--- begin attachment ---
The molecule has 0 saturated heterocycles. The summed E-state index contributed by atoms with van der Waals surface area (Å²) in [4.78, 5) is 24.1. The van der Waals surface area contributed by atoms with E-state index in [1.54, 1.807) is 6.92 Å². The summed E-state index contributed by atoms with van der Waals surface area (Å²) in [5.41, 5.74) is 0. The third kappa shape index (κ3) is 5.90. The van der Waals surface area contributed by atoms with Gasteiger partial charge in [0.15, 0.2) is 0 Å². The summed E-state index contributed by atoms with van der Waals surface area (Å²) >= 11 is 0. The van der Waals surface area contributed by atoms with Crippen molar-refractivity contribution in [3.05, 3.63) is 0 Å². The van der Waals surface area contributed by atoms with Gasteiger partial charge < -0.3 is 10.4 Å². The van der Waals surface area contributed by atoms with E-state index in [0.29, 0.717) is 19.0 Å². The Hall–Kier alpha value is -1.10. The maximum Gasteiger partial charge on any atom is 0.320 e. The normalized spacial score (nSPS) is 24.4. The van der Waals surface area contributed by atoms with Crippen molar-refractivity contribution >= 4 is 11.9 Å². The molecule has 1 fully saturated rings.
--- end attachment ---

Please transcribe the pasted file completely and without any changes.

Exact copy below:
The molecule has 0 saturated heterocycles. The summed E-state index contributed by atoms with van der Waals surface area (Å²) in [4.78, 5) is 24.1. The van der Waals surface area contributed by atoms with E-state index in [1.54, 1.807) is 6.92 Å². The summed E-state index contributed by atoms with van der Waals surface area (Å²) in [5.41, 5.74) is 0. The third kappa shape index (κ3) is 5.90. The van der Waals surface area contributed by atoms with Gasteiger partial charge in [0.15, 0.2) is 0 Å². The summed E-state index contributed by atoms with van der Waals surface area (Å²) >= 11 is 0. The van der Waals surface area contributed by atoms with Crippen molar-refractivity contribution in [3.05, 3.63) is 0 Å². The van der Waals surface area contributed by atoms with Gasteiger partial charge < -0.3 is 10.4 Å². The van der Waals surface area contributed by atoms with E-state index in [0.29, 0.717) is 19.0 Å². The Hall–Kier alpha value is -1.10. The maximum Gasteiger partial charge on any atom is 0.320 e. The normalized spacial score (nSPS) is 24.4. The van der Waals surface area contributed by atoms with Crippen molar-refractivity contribution >= 4 is 11.9 Å². The molecule has 1 fully saturated rings.